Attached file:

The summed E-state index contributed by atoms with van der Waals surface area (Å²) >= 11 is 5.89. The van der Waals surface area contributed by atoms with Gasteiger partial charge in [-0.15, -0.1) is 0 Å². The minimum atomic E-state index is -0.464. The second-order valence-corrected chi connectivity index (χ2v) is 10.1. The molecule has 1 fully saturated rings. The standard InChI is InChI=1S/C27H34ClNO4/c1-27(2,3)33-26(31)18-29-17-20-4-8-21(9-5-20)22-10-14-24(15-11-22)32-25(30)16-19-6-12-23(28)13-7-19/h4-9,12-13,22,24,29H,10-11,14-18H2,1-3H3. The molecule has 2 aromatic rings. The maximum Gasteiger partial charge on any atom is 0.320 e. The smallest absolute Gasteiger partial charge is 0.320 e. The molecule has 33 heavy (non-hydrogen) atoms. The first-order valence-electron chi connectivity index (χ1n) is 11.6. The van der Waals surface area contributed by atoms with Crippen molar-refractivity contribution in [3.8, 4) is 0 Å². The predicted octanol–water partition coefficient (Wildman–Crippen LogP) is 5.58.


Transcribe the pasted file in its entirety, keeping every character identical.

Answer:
The summed E-state index contributed by atoms with van der Waals surface area (Å²) >= 11 is 5.89. The van der Waals surface area contributed by atoms with Gasteiger partial charge in [-0.15, -0.1) is 0 Å². The minimum atomic E-state index is -0.464. The second-order valence-corrected chi connectivity index (χ2v) is 10.1. The molecule has 1 fully saturated rings. The standard InChI is InChI=1S/C27H34ClNO4/c1-27(2,3)33-26(31)18-29-17-20-4-8-21(9-5-20)22-10-14-24(15-11-22)32-25(30)16-19-6-12-23(28)13-7-19/h4-9,12-13,22,24,29H,10-11,14-18H2,1-3H3. The molecule has 2 aromatic rings. The maximum Gasteiger partial charge on any atom is 0.320 e. The smallest absolute Gasteiger partial charge is 0.320 e. The molecule has 33 heavy (non-hydrogen) atoms. The first-order valence-electron chi connectivity index (χ1n) is 11.6. The van der Waals surface area contributed by atoms with Crippen molar-refractivity contribution in [3.8, 4) is 0 Å². The predicted octanol–water partition coefficient (Wildman–Crippen LogP) is 5.58.